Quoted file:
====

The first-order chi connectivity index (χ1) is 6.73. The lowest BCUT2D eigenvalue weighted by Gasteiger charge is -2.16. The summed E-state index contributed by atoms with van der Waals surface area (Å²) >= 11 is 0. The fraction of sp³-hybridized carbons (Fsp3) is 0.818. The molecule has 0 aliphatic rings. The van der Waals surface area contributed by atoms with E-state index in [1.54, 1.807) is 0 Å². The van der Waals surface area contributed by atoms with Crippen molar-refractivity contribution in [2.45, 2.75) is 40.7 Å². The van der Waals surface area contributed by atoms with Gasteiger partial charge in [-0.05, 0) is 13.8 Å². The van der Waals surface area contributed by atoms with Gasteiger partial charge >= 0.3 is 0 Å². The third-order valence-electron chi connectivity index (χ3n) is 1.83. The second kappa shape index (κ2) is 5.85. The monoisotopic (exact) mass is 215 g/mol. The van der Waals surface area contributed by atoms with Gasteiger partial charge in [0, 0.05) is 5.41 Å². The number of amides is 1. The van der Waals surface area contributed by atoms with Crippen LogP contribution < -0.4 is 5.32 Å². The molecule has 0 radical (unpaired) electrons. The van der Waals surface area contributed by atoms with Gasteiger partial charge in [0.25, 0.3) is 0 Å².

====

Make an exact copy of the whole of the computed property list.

The first-order chi connectivity index (χ1) is 6.73. The lowest BCUT2D eigenvalue weighted by Gasteiger charge is -2.16. The summed E-state index contributed by atoms with van der Waals surface area (Å²) >= 11 is 0. The fraction of sp³-hybridized carbons (Fsp3) is 0.818. The molecule has 0 aliphatic rings. The van der Waals surface area contributed by atoms with E-state index in [1.54, 1.807) is 0 Å². The van der Waals surface area contributed by atoms with Crippen molar-refractivity contribution in [2.45, 2.75) is 40.7 Å². The van der Waals surface area contributed by atoms with Gasteiger partial charge in [-0.05, 0) is 13.8 Å². The van der Waals surface area contributed by atoms with Gasteiger partial charge >= 0.3 is 0 Å². The third-order valence-electron chi connectivity index (χ3n) is 1.83. The second kappa shape index (κ2) is 5.85. The monoisotopic (exact) mass is 215 g/mol. The van der Waals surface area contributed by atoms with Gasteiger partial charge in [0, 0.05) is 5.41 Å². The number of amides is 1. The van der Waals surface area contributed by atoms with Crippen LogP contribution < -0.4 is 5.32 Å². The molecule has 0 radical (unpaired) electrons. The van der Waals surface area contributed by atoms with Gasteiger partial charge in [0.25, 0.3) is 0 Å².